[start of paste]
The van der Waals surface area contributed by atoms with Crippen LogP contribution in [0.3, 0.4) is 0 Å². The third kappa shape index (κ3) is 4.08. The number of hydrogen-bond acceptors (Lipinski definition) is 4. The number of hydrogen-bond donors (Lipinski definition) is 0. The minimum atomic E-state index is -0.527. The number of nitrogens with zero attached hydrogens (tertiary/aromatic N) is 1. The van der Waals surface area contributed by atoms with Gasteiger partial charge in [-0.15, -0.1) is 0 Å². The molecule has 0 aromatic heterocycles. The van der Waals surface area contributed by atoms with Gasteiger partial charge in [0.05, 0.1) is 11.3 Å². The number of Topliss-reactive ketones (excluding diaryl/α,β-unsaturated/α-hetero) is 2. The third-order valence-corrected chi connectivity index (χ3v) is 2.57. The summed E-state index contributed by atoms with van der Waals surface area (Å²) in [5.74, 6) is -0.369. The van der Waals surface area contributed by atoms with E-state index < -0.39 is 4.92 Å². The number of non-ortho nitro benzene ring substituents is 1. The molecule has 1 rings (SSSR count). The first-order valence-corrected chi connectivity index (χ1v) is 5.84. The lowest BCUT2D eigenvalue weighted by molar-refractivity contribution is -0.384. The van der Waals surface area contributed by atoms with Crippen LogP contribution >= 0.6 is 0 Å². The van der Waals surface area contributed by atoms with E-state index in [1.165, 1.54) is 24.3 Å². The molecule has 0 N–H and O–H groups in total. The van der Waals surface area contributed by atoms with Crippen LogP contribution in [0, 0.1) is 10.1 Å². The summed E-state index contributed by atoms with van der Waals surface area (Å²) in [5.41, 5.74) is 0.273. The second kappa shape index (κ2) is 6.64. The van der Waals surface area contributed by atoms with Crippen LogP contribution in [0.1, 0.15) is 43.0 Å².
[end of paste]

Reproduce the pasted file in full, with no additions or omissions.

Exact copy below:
The van der Waals surface area contributed by atoms with Crippen LogP contribution in [0.3, 0.4) is 0 Å². The third kappa shape index (κ3) is 4.08. The number of hydrogen-bond acceptors (Lipinski definition) is 4. The number of hydrogen-bond donors (Lipinski definition) is 0. The minimum atomic E-state index is -0.527. The number of nitrogens with zero attached hydrogens (tertiary/aromatic N) is 1. The van der Waals surface area contributed by atoms with Gasteiger partial charge in [-0.15, -0.1) is 0 Å². The molecule has 0 aromatic heterocycles. The van der Waals surface area contributed by atoms with Gasteiger partial charge in [0.05, 0.1) is 11.3 Å². The number of Topliss-reactive ketones (excluding diaryl/α,β-unsaturated/α-hetero) is 2. The third-order valence-corrected chi connectivity index (χ3v) is 2.57. The summed E-state index contributed by atoms with van der Waals surface area (Å²) in [5.74, 6) is -0.369. The van der Waals surface area contributed by atoms with E-state index < -0.39 is 4.92 Å². The number of non-ortho nitro benzene ring substituents is 1. The molecule has 1 rings (SSSR count). The first-order valence-corrected chi connectivity index (χ1v) is 5.84. The lowest BCUT2D eigenvalue weighted by molar-refractivity contribution is -0.384. The van der Waals surface area contributed by atoms with Crippen LogP contribution >= 0.6 is 0 Å². The van der Waals surface area contributed by atoms with E-state index in [1.165, 1.54) is 24.3 Å². The molecule has 0 N–H and O–H groups in total. The van der Waals surface area contributed by atoms with Crippen LogP contribution in [0, 0.1) is 10.1 Å². The summed E-state index contributed by atoms with van der Waals surface area (Å²) in [5.41, 5.74) is 0.273. The second kappa shape index (κ2) is 6.64. The van der Waals surface area contributed by atoms with Crippen LogP contribution in [0.1, 0.15) is 43.0 Å².